Documenting memories

When we moved to Melbourne we sent over 10 boxes filled to brim with books and art and stuff. Things that would make up home. What I didn’t know was in the time between us leaving and the moving company picking up the boxes, my mother had managed to squeeze in a hundred or so envelopes all among our things. They were hidden in books, behind a frame or snuck into pockets.

These envelopes all held small treasures. From little wonderings and newspaper clippings from my mother, to lovely notes from close friends and family. And the best part: photos.

My mother had apparently rummaged through all their stashes of pictures and given to me what I can only think is the leftovers: the weird, the odd, and the not-so-great photos. Essentially: all the pictures that were deemed not good enough to make it into the actual photo albums.

Every time I found an envelope with photos I paused everything, sat down, and reminisced. Because much more than anything these photos connected me to memories, to distant days and feelings that I almost forgotten I had. They brought me back to a single moment, or a feeling, and connected me with myself in a way that I didn’t anticipate. I somehow come across this little bunch of photos every now and then and every time I pause, go through them, and then I catch myself smiling and wanting to find someone to show them to, to share the stories of them to.

I learnt something quite valuable that day. That when I photograph, I’m not just there to create pretty pictures for someone. I am there to document a memory. That my photos will be the ones brought out years from now, accompanied with a smile, a story and a cup of tea.

And with that said, I couldn’t help but share a few of the photos from the ones my mum sent me. I promise I will try to be brief!

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Say hi to me as a baby! I’ve got a smashing 80s outfit on, and I’m being held my two brothers.

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Then it’s a big jump to 1st or 2nd grade. I’m the one on the left side. This is me in the zone essentially all of my childhood. My best thing was drawing, painting, doodling. Anything that included a paper (wall, fabric, ground, whatever, I wasn’t picky!) and some pens (or pencils, watercolours, acrylics etc etc) and I was game. I was more than game. I should now tell you about that time when I only kept drawing people without noses, but we’ll leave that for another time.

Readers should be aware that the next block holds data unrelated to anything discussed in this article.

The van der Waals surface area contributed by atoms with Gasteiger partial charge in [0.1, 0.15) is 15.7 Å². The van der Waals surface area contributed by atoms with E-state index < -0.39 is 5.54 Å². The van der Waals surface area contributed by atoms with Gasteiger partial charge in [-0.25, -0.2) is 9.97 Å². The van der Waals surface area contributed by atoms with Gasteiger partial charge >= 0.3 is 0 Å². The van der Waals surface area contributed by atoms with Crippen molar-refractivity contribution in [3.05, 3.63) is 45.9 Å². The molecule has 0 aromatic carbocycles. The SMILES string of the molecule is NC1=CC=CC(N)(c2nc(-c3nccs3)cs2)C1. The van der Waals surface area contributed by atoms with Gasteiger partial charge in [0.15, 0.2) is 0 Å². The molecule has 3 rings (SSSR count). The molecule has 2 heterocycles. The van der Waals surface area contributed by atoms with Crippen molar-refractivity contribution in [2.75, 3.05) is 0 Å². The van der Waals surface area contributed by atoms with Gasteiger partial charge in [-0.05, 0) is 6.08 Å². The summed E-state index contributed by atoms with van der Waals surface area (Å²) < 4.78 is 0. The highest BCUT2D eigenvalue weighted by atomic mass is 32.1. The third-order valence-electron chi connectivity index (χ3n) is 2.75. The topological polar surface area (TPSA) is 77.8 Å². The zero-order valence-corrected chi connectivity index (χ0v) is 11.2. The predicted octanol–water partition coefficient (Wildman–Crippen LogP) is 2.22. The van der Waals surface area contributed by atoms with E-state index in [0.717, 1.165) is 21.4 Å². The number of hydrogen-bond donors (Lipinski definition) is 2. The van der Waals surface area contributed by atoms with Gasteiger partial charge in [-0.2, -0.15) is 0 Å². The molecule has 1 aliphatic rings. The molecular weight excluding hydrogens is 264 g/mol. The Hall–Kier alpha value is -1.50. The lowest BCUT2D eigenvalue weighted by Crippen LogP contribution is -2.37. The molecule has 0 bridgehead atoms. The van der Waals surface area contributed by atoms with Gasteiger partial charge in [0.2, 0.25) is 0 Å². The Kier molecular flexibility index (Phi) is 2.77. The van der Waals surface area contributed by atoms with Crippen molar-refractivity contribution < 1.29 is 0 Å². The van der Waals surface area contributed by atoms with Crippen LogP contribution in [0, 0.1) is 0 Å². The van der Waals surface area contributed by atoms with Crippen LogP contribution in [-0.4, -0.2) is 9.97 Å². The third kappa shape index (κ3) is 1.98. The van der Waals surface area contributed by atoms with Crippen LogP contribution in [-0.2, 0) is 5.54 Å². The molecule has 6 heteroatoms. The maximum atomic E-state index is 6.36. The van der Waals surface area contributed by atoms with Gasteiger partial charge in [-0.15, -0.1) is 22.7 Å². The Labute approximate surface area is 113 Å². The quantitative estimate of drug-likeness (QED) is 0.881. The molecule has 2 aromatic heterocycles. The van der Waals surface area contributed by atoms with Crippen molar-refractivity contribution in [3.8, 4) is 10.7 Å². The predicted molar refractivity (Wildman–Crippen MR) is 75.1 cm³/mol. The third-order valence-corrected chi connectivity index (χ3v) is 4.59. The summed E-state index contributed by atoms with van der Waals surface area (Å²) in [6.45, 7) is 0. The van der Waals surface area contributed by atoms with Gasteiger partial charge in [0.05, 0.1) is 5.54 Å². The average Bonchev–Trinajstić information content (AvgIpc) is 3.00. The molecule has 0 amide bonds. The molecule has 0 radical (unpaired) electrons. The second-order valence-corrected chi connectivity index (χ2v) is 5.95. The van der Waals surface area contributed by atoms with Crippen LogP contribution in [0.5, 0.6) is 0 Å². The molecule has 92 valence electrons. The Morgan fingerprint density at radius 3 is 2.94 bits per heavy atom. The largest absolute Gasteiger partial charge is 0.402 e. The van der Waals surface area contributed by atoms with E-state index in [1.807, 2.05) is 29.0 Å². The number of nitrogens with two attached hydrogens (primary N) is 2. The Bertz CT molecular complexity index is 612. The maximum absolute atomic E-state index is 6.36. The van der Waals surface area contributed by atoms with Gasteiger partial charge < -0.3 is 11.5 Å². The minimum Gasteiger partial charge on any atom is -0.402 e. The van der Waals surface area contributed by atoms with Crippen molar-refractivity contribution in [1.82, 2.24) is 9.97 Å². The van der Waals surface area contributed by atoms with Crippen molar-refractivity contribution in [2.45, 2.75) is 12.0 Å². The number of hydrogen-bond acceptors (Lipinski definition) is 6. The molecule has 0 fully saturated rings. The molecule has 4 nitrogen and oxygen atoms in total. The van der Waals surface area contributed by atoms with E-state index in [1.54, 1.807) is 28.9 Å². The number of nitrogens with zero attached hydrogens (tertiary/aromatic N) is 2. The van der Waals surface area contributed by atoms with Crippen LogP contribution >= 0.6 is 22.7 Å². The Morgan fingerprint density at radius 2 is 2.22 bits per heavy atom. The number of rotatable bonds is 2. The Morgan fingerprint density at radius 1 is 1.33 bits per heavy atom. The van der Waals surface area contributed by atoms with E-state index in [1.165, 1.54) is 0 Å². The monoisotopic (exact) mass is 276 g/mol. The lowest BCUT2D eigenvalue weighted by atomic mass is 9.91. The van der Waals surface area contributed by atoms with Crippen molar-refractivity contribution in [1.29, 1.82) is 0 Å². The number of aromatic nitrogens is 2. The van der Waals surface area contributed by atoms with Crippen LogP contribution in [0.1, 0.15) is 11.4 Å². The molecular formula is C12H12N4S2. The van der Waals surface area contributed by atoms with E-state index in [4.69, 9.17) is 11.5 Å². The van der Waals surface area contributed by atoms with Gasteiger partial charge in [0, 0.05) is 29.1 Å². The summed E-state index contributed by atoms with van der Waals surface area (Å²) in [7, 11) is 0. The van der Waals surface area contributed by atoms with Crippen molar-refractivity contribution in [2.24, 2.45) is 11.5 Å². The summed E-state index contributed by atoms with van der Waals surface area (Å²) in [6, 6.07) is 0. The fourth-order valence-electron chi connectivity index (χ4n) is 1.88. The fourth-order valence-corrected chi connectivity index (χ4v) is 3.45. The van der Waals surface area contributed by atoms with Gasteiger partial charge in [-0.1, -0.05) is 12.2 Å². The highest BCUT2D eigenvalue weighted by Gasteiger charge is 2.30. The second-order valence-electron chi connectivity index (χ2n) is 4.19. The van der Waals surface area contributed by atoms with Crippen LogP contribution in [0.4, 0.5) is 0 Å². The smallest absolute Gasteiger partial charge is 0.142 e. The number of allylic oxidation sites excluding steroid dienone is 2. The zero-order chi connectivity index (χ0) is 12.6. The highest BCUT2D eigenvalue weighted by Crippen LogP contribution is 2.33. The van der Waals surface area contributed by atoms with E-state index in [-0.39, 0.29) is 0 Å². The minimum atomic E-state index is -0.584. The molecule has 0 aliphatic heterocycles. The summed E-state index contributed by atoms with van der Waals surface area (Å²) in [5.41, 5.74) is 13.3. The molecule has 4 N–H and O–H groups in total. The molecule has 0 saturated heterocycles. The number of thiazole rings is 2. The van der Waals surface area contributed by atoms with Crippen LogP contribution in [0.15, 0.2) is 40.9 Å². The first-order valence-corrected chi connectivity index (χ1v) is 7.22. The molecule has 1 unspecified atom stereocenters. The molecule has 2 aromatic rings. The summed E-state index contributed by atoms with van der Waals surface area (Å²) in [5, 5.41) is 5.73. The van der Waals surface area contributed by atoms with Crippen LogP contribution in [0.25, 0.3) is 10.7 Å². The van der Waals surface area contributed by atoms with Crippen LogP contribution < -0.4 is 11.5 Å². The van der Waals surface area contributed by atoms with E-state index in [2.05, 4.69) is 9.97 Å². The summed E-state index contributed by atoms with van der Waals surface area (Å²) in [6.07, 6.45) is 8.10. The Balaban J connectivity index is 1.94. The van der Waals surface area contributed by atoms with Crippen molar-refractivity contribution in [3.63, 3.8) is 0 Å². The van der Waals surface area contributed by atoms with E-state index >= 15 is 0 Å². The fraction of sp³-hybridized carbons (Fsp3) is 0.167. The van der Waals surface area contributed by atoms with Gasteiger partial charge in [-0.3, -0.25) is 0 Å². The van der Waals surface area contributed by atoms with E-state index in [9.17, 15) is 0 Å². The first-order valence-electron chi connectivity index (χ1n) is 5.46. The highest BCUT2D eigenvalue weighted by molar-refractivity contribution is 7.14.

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Sweden in winter is all kinds of magical. At least when you look at it in pictures. It’s like a winter wonderland. This is from a chilly walk we took close to where I grew up. It was me, my granddad, my mum, someone I can’t pinpoint, and Steff, the dog. The dog of dogs that was my first dog love. He even took my mum by storm, and she’s not a fan of any pets of any sorts. He was a rad one. Also a clumsy little dude. 

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I got baptised when I was 12. My brother did it at the same time, but I can’t really say why I did it? Most probably because I longed to be like everyone else, and everyone I knew had gotten baptised (with the exclusion being my two brothers). I wore a white dress and it was all nice n stuff and hey, look who was there – my grandmother. Her name was Siri, and she was the cheekiest and loveliest person ever. She baked wicked cookies and mean breads and she taught me how to cheat in poker (I’m sorry grandma, I don’t remember how!). I could go into so much detail now, but I’m not, or we’ll be here for a week. 

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My family is weird. Say hi to my brother (approximate age 14?) all dolled up in bed, and another of the same brother + granddad working with stuff outside my parents country house. This is how I remember granddad: building, painting, prepping stuff at this country house. I also remember him from waking before everyone else and going outside to burn random stuff. He had a pyromanic streak that man. In a controlled fashion, of course. 

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Me + my mum went to Prague to visit Karin! My mum’s not in these pics, but I am. This was in the beginning of my ‘black phase’. It never really went away. And look at those amazingly well used Doc Martens. 

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Just finished high school! Whenever I see this photo I can just feel the same surge of FREEEDOOOOM that just pulsated through my body that day. I could do anything, be anything! It was awesome. And you know what? I think I made 18 yo Stina proud. It took some time, but then I found my passion, my way, my life. I chose it, it didn’t choose me. And for that I’ll always be proud. 



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Quirky + candid + documentary style wedding photographer. Based in Melbourne, but always keen to travel the world.